Having not only survived, but thrived through my own divorce, I wanted to pass on some advice and hope that you will pass on your experiences further down the line to someone else in need. It’s fair to say that each person who goes through a break-up will have a different experience and will cope in different ways. I just want to assure you that although it may feel like your whole world has imploded and you are in physical pain from the heart-break you have suffered, you will get through this.
Whether you have been living with someone for a year or have been married to the love of your life for 16 years, I just want you to take a deep breath and consider the following:
I remember feeling completely overwhelmed and shocked by my ex-husband’s actions when we split. I cried for days, I mean days… I didn’t sleep, friends and family would visit and I would compose myself for a few short hours, then BOOM, it hit me like a ten-ton truck and I would sob till I was exhausted. It’s ok to cry and feel hurt. One of my closest friends, who I’ve known since I was a teen, came to stay with me in my new rented flat after leaving my marital home. She told me I had 3 days left to cry, then that was it. I had to stop, reassess my life and move forward. Best advice I’d had in the six weeks since the shock departure of my marriage.
Give yourself that time to cry, get it all out of your system — I’m talking 3 days maximum, then it’s deep breath and time to plan an exciting new future with the best person in your life — YOU! Watch sad films, cry to music, wrap yourself up in bed and wallow if you want to. Alternatively, spend time with family and friends and do things that make you happy!
2. Acknowledge What You Are Going Through
Breaking up with someone you love is similar to grieving a loss. Recognise that it’s OK to have different feelings. It’s normal to feel sad, angry, exhausted, frustrated, and confused — and these feelings can be intense. You may also feel anxious about the future. Accept that reactions like these will lessen over time. Even if the relationship/marriage was unhealthy, venturing into the unknown is frightening. Remind yourself that you still have a future — When you commit to another person, you create many hopes and dreams. It’s hard to let these dreams go. As you grieve the loss of the future you once envisioned, be encouraged by the fact that new hopes and dreams will eventually replace your old ones.
3. Stay Off Social Media
I mean it! Do not go stalking your ex on social media as I guarantee what you’ll find won’t make it easier to heal. If your ex is starting afresh with a new beau and they are happily posting selfies and announcing their new love together, hold back on commenting or writing cryptic status updates about how hurt you are and what they did to you. Try to keep your dignity in tact. It may be that you and your ex just weren’t compatible and there is no-one else involved, but telling the world and their dog via social media only makes you look unhinged.
Just don’t post something you’ll regret 6 months down the line when you may have met someone else and they look you up and see that you went a bit psycho when your last relationship ended.
4. Get Your Support Network Sorted
If you are about to navigate divorce, make sure you choose a professional support team that is right for you. This could include; a solicitor, private investigator (if you need one) and/or a counsellor. Your friends and family will be a great support in your time of need, but just remember, their job is to soothe you and make you feel loved, but they will be too close to your situation. Get an emotional support team who can advise you and teach you coping mechanisms.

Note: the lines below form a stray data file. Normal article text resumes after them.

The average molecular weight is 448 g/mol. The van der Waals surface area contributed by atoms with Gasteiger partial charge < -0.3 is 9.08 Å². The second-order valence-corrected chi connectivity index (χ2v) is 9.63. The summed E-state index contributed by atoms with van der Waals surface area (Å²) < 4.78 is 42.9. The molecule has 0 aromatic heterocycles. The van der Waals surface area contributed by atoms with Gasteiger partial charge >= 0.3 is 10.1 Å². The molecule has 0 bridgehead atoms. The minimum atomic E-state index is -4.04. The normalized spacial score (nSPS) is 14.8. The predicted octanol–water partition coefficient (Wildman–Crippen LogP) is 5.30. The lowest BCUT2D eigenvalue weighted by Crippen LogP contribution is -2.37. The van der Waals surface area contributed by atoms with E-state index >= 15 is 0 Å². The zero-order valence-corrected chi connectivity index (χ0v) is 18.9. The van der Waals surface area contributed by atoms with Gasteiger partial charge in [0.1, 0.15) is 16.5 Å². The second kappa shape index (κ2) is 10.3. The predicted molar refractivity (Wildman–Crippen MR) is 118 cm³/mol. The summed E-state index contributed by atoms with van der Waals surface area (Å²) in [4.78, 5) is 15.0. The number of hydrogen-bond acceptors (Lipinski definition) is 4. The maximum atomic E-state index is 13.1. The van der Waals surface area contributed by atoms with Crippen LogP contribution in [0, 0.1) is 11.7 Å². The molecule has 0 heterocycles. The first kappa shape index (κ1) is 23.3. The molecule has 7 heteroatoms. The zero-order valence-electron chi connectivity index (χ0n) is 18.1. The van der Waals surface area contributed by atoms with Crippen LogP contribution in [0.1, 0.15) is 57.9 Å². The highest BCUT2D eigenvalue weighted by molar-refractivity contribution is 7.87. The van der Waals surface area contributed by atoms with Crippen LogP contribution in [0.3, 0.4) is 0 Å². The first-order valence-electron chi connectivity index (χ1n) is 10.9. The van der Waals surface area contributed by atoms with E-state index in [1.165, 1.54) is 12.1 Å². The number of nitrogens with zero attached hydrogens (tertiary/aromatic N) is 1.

5. Focus On The Positives
It’s probably easier for me to say ‘focus on the positives’, as I am over 4 years in to being a divorcee. I have been through the rollercoaster of emotions where one minute all you can think about is the good times and how you wish you were still together and then you remember the pangs of raw anger when that person made you feel worthless or worse.
I lost everything (financially, personally, emotionally) but I have gained a whole lot more. I am the designer of my life. There are no compromises. I have rebuilt my shattered self-worth and created a life where I wake up grateful with what I have and who I have in my life.
If you get lost trying to find your positives, write down a list of negatives about how that person has made you feel or what dreams were suppressed in compromises you made in your relationship… then write down a list of positive things and people who bring you joy.
7. Healing Takes Time
Unfortunately there is no quick fix for a broken heart and it’s not easy going through a legal separation as you can’t get a clean break for at least six months.
Some people would advise that you need a new relationship to get over the last one, but in my experience this just complicated matters in my heart and head and left me feeling more vulnerable.
Find activities that quieten the mind. This could be escaping in a new book or hobby, or going out clubbing and having the time of your life. You will know what you need. I found meditation classes helpful as my mind was racing at 100 miles an hour, trying to work out the when, where and how my relationship broke down and what part I had played in the failure of my marriage. I found real peace at a retreat in Mexico. I know it’s not something everyone can afford, but this was the start of my healing process — letting go of the negatives, reconnecting with myself and coming to the realisation that actually I am ok with who I am and what I have to offer the world.
However you choose to navigate your way through a break-up, just remember to stay positive, believe in yourself and good things will happen. You are not alone.
Originally published at medium.com